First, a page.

The Sophistication, Charm and Murders in 'Miss Fisher's Murder Mysteries'
The mysteries are consistently smart and well done, but it's the relationships between the characters that really make the show.
Miss Fisher's Murder MysteriesDistributor: Acorn
Cast: Essie Davis, Nathan Page, Ashleigh Cummings
US release date: 2014-05-27
Mac: This is a holiday. Must you find murder everywhere?
Miss Fisher: Mac, you know very well murder finds me.
-- “Murder Under the Mistletoe”
Based on the Kerry Greenwood book series, Miss Fisher’s Murder Mysteries is an Australian series set in the '20s that centers on a lady detective, Miss Phryne Fisher (Essie Davis). Much of what makes Miss Fisher so appealing is how unapologetically modern she is. She’s never timid, she rarely judges, and she’s proudly eccentric, presenting a character that feels relatable regardless of the time period and her chosen profession.
The series does an excellent job of presenting cases that are both clever and familiar. There are jilted lovers, jealous colleagues, and grieving family members out for revenge, yet the mysteries remain smart and engaging throughout. Much of the credit for their appeal lies in the well-known Australian guest actors that are often just as charming as Miss Fisher. The camaraderie amongst Miss Fisher and her friends and family is as integral to the series as the mysteries themselves.
In addition to her modern sensibility, Miss Fisher’s relationship with Dot (Ashleigh Cummings), her companion and girl Friday, is another highlight of the series. Miss Fisher serves as both mentor and friend to Dot, and their loyalty to one another is never in question, even if they don’t always see eye to eye. Her time with Miss Fisher has affected her in ways that may be less flashy or obvious – she’s a devout Catholic who leans more toward conservative values – yet she’s unmistakably changed from their time together.
A perfect example of the ways in which Miss Fisher’s independence has influenced Dot is in Dot’s relationship with Constable Hugh Collins (Hugo Johnstone-Burt). As their relationship becomes serious, Hugh assumes Dot will make a home for them and leave Miss Fisher, but Dot is not quick to make that commitment.
One of the ways in which Miss Fisher is portrayed as such a modern character is through her sexual freedom. While her relationship with Detective Inspector Jack Robinson (Nathan Page) serves as a potential love interest throughout the series, Miss Fisher is never shy about pursuing and bedding any number of men she encounters on her cases. She makes no apology for her interest and in turn those closest to her accept it without judgment.
Indeed, Miss Fisher is always charming and open with whomever she encounters, regardless of social standing. This serves well not only her carefree attitude when it comes to social niceties, but also her independent streak.
Jack is an especially important character because even though he’s the detective automatically in charge when there’s a murder, and he could very easily deny Miss Fisher any access to the cases, he does not. In fact, Jack actively seeks out her help and together, along with Constable Collins and Dot, they’re able to solve the mysteries in unconventional and imaginative ways. Jack’s reliance on Miss Fisher is never at the expense of his own expertise, but rather as an acknowledgment of her unique skills and intelligence.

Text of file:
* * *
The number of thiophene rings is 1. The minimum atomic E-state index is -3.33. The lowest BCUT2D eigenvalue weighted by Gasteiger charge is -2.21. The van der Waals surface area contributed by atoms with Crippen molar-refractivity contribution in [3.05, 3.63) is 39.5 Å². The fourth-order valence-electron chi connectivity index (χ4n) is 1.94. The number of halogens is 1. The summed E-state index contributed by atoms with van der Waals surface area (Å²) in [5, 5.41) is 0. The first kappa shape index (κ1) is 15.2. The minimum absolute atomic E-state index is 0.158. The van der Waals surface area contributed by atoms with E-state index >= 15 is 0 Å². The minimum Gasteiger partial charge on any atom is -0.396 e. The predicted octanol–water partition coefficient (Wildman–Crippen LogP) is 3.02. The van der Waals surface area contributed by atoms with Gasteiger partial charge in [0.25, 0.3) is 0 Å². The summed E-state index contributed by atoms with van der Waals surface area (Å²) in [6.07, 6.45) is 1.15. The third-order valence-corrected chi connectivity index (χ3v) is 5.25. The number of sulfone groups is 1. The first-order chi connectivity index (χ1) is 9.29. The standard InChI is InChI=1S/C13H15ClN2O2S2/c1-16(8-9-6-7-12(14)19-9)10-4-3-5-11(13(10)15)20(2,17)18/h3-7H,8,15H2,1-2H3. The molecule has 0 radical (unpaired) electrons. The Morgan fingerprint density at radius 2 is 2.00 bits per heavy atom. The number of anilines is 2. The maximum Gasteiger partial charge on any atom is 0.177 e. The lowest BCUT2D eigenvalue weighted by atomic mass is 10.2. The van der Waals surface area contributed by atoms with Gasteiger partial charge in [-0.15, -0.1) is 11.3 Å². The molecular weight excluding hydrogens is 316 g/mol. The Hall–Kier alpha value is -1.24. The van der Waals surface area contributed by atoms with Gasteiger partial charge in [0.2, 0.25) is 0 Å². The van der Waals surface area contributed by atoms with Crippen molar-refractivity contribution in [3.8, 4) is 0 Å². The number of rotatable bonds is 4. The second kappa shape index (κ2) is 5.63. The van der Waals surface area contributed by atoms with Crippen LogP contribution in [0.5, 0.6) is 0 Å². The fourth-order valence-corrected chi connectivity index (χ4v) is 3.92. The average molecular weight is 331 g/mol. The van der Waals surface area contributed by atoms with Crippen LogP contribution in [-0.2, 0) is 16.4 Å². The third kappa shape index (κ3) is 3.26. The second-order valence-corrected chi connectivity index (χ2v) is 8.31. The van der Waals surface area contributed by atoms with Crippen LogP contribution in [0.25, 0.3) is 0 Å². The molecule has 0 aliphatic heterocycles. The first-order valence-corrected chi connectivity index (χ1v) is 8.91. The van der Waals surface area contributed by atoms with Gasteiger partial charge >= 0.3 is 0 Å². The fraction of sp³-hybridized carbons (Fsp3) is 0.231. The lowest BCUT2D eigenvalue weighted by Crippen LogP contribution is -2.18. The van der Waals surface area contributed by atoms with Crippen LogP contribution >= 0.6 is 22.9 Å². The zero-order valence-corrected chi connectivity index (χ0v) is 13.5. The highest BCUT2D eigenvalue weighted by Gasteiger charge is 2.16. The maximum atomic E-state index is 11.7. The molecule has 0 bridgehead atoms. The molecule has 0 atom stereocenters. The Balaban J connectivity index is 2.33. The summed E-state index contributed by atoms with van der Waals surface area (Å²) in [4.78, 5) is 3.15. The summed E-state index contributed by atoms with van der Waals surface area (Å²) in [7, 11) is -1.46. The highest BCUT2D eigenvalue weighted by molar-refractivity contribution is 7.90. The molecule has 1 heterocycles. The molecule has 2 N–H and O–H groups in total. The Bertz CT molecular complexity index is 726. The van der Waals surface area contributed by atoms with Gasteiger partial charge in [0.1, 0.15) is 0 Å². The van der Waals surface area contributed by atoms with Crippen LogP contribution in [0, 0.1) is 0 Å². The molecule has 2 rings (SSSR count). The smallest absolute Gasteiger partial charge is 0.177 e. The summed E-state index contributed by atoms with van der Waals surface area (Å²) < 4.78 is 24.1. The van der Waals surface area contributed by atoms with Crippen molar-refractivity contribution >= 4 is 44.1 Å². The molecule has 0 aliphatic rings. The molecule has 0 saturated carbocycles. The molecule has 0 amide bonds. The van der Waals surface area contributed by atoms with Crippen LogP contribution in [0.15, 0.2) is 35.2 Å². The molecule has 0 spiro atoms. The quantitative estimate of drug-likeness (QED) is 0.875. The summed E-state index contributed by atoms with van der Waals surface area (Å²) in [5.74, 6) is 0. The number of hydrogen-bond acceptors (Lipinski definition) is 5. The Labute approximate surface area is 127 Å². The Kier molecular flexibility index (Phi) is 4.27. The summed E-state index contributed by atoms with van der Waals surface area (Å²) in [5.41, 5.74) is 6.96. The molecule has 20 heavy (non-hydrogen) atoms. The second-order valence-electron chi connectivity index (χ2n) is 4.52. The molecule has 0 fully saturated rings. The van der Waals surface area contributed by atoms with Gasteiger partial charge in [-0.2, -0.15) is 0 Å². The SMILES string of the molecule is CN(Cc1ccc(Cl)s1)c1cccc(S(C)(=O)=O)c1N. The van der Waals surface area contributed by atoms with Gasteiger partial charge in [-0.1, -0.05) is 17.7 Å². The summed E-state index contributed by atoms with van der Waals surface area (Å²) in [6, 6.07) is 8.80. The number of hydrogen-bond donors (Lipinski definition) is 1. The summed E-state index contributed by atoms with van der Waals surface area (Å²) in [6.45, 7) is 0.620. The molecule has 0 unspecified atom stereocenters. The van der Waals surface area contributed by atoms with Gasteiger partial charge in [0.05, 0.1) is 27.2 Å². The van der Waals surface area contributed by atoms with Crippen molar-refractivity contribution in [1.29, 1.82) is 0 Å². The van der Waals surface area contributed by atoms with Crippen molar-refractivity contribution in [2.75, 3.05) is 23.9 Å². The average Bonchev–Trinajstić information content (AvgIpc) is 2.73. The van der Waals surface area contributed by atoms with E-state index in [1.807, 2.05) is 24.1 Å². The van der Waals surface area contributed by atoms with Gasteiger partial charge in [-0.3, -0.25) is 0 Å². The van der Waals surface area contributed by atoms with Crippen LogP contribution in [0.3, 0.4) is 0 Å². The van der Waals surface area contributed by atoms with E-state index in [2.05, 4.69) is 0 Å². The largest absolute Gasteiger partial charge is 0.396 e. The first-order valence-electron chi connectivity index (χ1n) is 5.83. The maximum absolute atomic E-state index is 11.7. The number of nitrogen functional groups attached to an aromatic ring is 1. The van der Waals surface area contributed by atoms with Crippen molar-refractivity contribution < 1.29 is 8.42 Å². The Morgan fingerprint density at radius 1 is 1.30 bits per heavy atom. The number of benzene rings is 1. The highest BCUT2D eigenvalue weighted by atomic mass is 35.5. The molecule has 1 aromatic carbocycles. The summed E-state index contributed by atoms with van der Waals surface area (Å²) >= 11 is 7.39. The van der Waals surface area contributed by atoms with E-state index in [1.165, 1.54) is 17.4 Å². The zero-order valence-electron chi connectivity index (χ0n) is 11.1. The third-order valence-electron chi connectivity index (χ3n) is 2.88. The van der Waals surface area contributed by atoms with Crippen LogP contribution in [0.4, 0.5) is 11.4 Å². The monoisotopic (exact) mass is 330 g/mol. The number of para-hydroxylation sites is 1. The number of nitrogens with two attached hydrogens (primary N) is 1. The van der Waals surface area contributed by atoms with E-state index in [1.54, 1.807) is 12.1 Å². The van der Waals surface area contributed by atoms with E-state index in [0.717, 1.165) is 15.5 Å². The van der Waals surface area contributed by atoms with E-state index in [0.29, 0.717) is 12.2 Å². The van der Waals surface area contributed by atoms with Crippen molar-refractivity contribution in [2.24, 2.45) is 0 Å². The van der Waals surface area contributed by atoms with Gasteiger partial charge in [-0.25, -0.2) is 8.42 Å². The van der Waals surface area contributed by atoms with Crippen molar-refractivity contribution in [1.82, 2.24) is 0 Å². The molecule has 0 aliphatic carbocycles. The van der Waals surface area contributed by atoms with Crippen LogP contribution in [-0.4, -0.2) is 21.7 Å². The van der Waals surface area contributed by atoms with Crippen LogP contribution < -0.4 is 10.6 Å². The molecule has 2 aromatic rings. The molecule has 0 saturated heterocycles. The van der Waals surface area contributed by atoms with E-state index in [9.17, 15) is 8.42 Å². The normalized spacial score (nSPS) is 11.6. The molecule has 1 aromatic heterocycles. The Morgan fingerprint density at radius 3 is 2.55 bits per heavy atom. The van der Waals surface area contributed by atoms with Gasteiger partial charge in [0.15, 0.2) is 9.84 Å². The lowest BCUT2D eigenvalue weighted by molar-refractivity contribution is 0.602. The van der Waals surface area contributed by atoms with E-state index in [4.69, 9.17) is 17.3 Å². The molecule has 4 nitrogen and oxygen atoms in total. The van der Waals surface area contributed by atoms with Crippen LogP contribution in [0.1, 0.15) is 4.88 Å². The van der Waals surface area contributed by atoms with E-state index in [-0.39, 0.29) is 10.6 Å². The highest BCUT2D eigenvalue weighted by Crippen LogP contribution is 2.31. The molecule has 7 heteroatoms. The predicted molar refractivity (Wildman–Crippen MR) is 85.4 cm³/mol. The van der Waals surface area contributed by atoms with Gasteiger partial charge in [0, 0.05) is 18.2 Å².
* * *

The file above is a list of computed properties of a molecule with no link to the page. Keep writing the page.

Adding to the cast of characters is the rest of Miss Fisher’s staff, including Cec (Anthony Sharpe), Bert (Travis McMahon), and Mr. Butler (Richard Bligh). Cec and Bert frequently serve as ‘the muscle’, as well as Miss Fisher’s link to some of the seedier parts of town and the people there. The aptly named Mr. Butler is her unflappable butler. He takes all of Miss Fisher’s eccentricities and murder investigations in stride, often stepping in to help in some unexpected way.
In addition to the household staff, Miss Fisher makes excellent use of the skill and knowledge of her close friend Dr. Mac (Tammy MacIntosh). Mac is a perfect example of the type of person Miss Fisher surrounds herself with, in that she’s as independent and singular a character as Miss Fisher herself. Apart from being a woman doctor, she’s also a lesbian who prefers to dress in men’s clothes.
Mac, along with the rest of the supporting characters, helps to flesh out Miss Fisher, not only in the ways that she interacts directly, but also in the simple fact that she enjoys the friendship and company of so many types of people. Her undeniable love of life comes across especially well through these relationships.
Miss Fisher’s Murder Mysteries succeeds in taking a premise that’s far from original, yet still feels exciting and refreshing. Davis is wonderful as Miss Fisher and she balances her fearlessness with humor and, at times, genuine vulnerability. The series also benefits from the attention to detail for the time period that makes Miss Fisher’s world come to life. Though the mysteries are consistently smart and well done, it's the relationships between the characters that really make the series a success.
The Blu-ray DVD release includes several bonus features such as character promos, along with small featurettes on the second series, costume design, locations, makeup, and the actors. They’re a nice addition to the set and succeed in highlighting the closeness of the cast and crew.